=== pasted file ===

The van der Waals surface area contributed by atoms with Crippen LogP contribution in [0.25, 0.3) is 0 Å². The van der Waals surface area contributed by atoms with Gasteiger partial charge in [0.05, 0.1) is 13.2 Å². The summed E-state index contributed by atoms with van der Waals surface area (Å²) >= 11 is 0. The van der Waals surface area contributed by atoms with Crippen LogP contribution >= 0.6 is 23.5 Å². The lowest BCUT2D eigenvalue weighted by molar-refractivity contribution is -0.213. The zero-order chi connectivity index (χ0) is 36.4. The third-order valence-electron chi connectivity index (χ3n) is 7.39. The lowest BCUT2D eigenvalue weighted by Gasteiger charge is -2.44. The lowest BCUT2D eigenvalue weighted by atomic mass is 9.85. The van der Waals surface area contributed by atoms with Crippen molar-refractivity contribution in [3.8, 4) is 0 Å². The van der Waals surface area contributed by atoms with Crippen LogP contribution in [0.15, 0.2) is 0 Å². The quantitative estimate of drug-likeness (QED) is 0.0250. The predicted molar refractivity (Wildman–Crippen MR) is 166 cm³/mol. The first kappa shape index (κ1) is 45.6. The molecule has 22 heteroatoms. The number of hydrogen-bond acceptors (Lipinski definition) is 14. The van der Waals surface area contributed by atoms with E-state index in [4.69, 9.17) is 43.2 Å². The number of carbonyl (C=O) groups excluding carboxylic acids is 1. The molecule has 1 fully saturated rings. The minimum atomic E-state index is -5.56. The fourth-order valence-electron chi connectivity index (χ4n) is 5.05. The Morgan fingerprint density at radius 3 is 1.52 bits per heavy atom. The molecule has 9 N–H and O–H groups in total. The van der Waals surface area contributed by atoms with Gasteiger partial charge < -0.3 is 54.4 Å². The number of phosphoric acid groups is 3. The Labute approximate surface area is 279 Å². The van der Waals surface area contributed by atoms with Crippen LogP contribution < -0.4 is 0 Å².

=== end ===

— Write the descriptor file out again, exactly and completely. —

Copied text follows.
The van der Waals surface area contributed by atoms with Crippen LogP contribution in [0.25, 0.3) is 0 Å². The van der Waals surface area contributed by atoms with Gasteiger partial charge in [0.05, 0.1) is 13.2 Å². The summed E-state index contributed by atoms with van der Waals surface area (Å²) >= 11 is 0. The van der Waals surface area contributed by atoms with Crippen LogP contribution >= 0.6 is 23.5 Å². The lowest BCUT2D eigenvalue weighted by molar-refractivity contribution is -0.213. The zero-order chi connectivity index (χ0) is 36.4. The third-order valence-electron chi connectivity index (χ3n) is 7.39. The lowest BCUT2D eigenvalue weighted by Gasteiger charge is -2.44. The lowest BCUT2D eigenvalue weighted by atomic mass is 9.85. The van der Waals surface area contributed by atoms with Crippen molar-refractivity contribution in [3.8, 4) is 0 Å². The van der Waals surface area contributed by atoms with Crippen LogP contribution in [0.15, 0.2) is 0 Å². The quantitative estimate of drug-likeness (QED) is 0.0250. The predicted molar refractivity (Wildman–Crippen MR) is 166 cm³/mol. The first kappa shape index (κ1) is 45.6. The molecule has 22 heteroatoms. The number of hydrogen-bond acceptors (Lipinski definition) is 14. The van der Waals surface area contributed by atoms with E-state index in [4.69, 9.17) is 43.2 Å². The number of carbonyl (C=O) groups excluding carboxylic acids is 1. The molecule has 1 fully saturated rings. The minimum atomic E-state index is -5.56. The fourth-order valence-electron chi connectivity index (χ4n) is 5.05. The Morgan fingerprint density at radius 3 is 1.52 bits per heavy atom. The molecule has 9 N–H and O–H groups in total. The van der Waals surface area contributed by atoms with Gasteiger partial charge < -0.3 is 54.4 Å². The number of phosphoric acid groups is 3. The Labute approximate surface area is 279 Å². The van der Waals surface area contributed by atoms with Crippen LogP contribution < -0.4 is 0 Å².